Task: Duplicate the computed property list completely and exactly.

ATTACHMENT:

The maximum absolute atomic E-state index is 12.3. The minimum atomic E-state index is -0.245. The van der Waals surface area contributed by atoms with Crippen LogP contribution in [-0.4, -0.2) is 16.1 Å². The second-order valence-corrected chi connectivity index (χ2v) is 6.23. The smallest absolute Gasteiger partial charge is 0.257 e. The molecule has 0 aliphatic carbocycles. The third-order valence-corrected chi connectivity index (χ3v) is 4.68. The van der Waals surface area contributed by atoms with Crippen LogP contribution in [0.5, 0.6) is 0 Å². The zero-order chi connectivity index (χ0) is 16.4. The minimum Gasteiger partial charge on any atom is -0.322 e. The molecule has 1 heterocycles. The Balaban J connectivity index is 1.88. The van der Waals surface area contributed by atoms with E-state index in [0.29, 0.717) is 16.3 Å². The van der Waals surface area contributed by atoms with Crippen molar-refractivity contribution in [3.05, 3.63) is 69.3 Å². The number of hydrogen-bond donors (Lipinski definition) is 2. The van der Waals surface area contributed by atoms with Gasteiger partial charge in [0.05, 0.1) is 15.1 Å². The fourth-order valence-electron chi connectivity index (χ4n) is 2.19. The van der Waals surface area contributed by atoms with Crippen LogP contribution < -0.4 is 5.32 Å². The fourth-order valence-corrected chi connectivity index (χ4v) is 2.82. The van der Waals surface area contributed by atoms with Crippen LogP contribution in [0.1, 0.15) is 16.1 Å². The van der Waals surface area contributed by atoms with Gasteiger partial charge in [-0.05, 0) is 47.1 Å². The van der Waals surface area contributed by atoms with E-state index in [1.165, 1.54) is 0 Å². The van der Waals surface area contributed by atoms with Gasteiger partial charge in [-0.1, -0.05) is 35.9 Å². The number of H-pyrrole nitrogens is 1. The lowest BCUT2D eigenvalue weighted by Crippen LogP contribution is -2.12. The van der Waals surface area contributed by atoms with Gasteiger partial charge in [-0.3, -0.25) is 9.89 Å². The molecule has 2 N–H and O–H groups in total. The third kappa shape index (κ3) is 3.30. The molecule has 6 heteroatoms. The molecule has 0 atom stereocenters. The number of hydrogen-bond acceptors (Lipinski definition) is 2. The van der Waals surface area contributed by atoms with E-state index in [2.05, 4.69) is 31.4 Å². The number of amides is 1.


The maximum absolute atomic E-state index is 12.3. The minimum atomic E-state index is -0.245. The van der Waals surface area contributed by atoms with Crippen LogP contribution in [-0.4, -0.2) is 16.1 Å². The second-order valence-corrected chi connectivity index (χ2v) is 6.23. The smallest absolute Gasteiger partial charge is 0.257 e. The molecule has 0 aliphatic carbocycles. The third-order valence-corrected chi connectivity index (χ3v) is 4.68. The van der Waals surface area contributed by atoms with Crippen LogP contribution in [0.5, 0.6) is 0 Å². The zero-order chi connectivity index (χ0) is 16.4. The minimum Gasteiger partial charge on any atom is -0.322 e. The molecule has 1 heterocycles. The Balaban J connectivity index is 1.88. The van der Waals surface area contributed by atoms with E-state index in [0.29, 0.717) is 16.3 Å². The van der Waals surface area contributed by atoms with Crippen molar-refractivity contribution in [3.05, 3.63) is 69.3 Å². The number of hydrogen-bond donors (Lipinski definition) is 2. The van der Waals surface area contributed by atoms with Gasteiger partial charge in [0.05, 0.1) is 15.1 Å². The fourth-order valence-electron chi connectivity index (χ4n) is 2.19. The van der Waals surface area contributed by atoms with Crippen LogP contribution < -0.4 is 5.32 Å². The fourth-order valence-corrected chi connectivity index (χ4v) is 2.82. The van der Waals surface area contributed by atoms with Crippen LogP contribution in [0.1, 0.15) is 16.1 Å². The van der Waals surface area contributed by atoms with Gasteiger partial charge in [-0.05, 0) is 47.1 Å². The van der Waals surface area contributed by atoms with E-state index in [1.165, 1.54) is 0 Å². The van der Waals surface area contributed by atoms with Gasteiger partial charge in [-0.1, -0.05) is 35.9 Å². The number of H-pyrrole nitrogens is 1. The lowest BCUT2D eigenvalue weighted by Crippen LogP contribution is -2.12. The van der Waals surface area contributed by atoms with Gasteiger partial charge in [-0.3, -0.25) is 9.89 Å². The molecule has 2 N–H and O–H groups in total. The third kappa shape index (κ3) is 3.30. The molecule has 6 heteroatoms. The molecule has 0 atom stereocenters. The number of hydrogen-bond acceptors (Lipinski definition) is 2. The van der Waals surface area contributed by atoms with E-state index in [2.05, 4.69) is 31.4 Å². The number of amides is 1.